COVID-19 has dominated the health care conversation in recent months, but we’re coming up on prime time for another potentially serious illness — the flu.
Influenza, also a highly contagious respiratory virus, affects millions of individuals every year. Many become seriously ill; according to the Centers for Disease Control and Prevention, between 140,000 and 810,000 people have been hospitalized with the flu each year since 2010. The flu is also responsible for between 12,000 and 61,000 deaths annually.
But there is good news. Unlike COVID-19, there is an annual vaccine that protects against the flu. Even though these seasonal flu vaccines are not 100% effective against every strain, they greatly reduce the possibility of becoming ill, having severe complications and infecting others.
Flu viruses mutate from season to season. Forecasters monitor which strains are circulating in the Southern Hemisphere during its winter — usually an H1N1 strain, an H3N2 strain, and one or two B strains — and adjust the vaccine accordingly, explains Dr. Shalauta.
In 2020, the consequences of not taking precautions may be especially dangerous — you can become infected with both influenza and COVID-19 simultaneously. Though they have a few similar symptoms, they are each from a completely different family of viruses.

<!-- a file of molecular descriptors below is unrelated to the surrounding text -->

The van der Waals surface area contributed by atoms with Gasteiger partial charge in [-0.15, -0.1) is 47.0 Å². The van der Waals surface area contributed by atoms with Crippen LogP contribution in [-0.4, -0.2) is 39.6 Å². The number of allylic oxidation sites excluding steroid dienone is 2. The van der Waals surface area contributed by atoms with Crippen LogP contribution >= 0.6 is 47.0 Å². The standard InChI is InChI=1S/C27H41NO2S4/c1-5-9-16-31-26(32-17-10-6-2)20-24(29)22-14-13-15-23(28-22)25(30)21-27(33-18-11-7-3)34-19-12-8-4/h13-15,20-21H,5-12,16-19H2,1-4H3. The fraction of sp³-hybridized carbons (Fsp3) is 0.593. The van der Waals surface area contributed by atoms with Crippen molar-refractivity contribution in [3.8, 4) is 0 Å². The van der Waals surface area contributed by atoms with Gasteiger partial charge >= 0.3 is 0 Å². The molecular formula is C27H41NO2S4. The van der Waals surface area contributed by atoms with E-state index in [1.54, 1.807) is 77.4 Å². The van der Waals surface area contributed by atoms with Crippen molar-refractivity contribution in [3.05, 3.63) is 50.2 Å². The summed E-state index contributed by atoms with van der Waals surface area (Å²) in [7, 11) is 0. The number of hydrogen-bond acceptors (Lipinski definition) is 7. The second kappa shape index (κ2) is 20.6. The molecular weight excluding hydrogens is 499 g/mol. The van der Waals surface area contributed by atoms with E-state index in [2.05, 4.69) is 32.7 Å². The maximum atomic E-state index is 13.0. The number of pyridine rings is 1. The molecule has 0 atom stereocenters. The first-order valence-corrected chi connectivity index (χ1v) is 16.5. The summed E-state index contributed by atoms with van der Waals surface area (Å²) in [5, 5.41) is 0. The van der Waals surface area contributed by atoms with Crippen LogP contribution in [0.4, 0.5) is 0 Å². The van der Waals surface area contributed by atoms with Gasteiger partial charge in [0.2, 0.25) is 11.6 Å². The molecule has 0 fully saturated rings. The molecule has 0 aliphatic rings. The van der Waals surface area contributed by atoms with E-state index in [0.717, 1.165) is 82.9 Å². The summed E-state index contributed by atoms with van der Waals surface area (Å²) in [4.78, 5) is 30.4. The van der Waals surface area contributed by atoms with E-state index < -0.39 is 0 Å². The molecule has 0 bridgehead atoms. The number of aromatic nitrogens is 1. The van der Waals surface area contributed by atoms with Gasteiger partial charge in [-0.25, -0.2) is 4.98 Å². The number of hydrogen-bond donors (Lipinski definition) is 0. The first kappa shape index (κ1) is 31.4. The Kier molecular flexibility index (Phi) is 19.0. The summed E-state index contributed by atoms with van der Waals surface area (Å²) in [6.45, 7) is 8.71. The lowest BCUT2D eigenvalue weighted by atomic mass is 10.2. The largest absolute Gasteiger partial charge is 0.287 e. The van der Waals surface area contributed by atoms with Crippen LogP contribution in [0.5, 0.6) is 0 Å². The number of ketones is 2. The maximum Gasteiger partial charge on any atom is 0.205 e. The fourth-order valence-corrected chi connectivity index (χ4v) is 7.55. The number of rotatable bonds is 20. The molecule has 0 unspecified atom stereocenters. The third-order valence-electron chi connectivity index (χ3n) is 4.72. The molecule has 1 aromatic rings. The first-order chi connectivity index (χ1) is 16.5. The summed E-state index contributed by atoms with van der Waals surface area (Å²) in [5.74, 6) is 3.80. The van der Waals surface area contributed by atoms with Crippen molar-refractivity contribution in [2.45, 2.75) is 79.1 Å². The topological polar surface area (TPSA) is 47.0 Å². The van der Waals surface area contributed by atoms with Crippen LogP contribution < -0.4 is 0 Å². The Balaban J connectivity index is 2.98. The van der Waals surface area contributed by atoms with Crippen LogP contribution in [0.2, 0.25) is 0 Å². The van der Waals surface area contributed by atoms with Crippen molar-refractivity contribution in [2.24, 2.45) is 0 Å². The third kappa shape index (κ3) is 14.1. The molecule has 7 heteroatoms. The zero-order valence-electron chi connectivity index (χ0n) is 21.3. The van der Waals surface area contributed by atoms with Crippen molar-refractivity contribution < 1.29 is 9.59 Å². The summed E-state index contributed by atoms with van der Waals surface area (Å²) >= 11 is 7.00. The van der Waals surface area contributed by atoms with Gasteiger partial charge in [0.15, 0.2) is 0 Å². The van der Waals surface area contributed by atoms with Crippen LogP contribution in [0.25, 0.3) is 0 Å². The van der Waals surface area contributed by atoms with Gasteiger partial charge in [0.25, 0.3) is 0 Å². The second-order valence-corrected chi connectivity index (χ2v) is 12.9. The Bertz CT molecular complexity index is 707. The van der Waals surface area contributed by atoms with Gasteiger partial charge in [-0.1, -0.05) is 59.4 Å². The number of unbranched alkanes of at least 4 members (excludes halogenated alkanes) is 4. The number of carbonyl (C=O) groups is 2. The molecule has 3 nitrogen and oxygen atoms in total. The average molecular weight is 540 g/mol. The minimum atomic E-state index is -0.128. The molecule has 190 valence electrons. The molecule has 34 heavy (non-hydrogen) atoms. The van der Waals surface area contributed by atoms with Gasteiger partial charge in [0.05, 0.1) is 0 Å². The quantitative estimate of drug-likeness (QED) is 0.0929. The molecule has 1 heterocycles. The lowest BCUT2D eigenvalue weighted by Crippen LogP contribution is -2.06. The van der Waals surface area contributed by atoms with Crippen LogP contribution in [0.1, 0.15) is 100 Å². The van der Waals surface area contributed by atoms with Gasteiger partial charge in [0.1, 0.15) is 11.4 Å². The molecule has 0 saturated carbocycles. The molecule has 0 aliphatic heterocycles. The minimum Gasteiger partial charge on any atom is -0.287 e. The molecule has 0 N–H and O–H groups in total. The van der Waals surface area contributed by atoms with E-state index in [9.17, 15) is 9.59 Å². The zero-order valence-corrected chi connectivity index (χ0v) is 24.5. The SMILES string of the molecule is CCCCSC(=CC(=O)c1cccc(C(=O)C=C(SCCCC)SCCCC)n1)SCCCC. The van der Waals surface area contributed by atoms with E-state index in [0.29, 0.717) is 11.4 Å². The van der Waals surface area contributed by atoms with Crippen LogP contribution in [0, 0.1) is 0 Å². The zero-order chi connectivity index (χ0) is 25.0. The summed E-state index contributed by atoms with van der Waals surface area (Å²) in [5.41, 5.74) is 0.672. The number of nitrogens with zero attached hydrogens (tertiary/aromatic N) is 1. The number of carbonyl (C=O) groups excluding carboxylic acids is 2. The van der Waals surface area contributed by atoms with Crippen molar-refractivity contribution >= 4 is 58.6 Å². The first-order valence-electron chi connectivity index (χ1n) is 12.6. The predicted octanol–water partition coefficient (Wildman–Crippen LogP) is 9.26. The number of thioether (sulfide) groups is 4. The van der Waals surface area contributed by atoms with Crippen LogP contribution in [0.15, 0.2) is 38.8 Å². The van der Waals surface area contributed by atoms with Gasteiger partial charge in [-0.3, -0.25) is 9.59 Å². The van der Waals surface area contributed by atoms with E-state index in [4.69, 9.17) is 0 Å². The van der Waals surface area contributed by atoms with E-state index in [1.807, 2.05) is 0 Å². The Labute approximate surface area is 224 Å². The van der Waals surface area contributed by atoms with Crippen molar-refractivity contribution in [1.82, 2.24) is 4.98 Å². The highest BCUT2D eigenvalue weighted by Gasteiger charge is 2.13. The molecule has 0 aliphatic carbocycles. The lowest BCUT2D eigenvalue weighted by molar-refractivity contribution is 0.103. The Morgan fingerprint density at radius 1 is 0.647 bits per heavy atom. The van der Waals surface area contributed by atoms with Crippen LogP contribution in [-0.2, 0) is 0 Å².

For people who have a high risk of complications, including those over age 65 and those with underlying conditions, it could be “potentially devastating,” Dr. Shalauta says. “Even for someone with moderate risk, if they got both the flu and COVID-19, I think there would be significant health consequences.”
In addition, patients requiring treatment for a flu that could’ve been prevented by vaccination may take up more of health care providers’ already strained time and resources.
“The potential to overwhelm the hospital system between influenza and COVID-19 is huge,” Dr. Shalauta says.
Luckily, some of the preventive measures we are already taking against COVID-19 can also protect us from the flu — though the best defense is still the flu vaccine, which is expected to be available this August or September.
Dr. Shalauta recommends wearing a face mask in public, washing your hands as often as possible, refraining from touching your face, keeping high-contact surfaces clean and staying at home if you're sick.
This content appeared in San Diego Health, a publication in partnership between Scripps and San Diego Magazine that celebrates the healthy spirit of San Diego.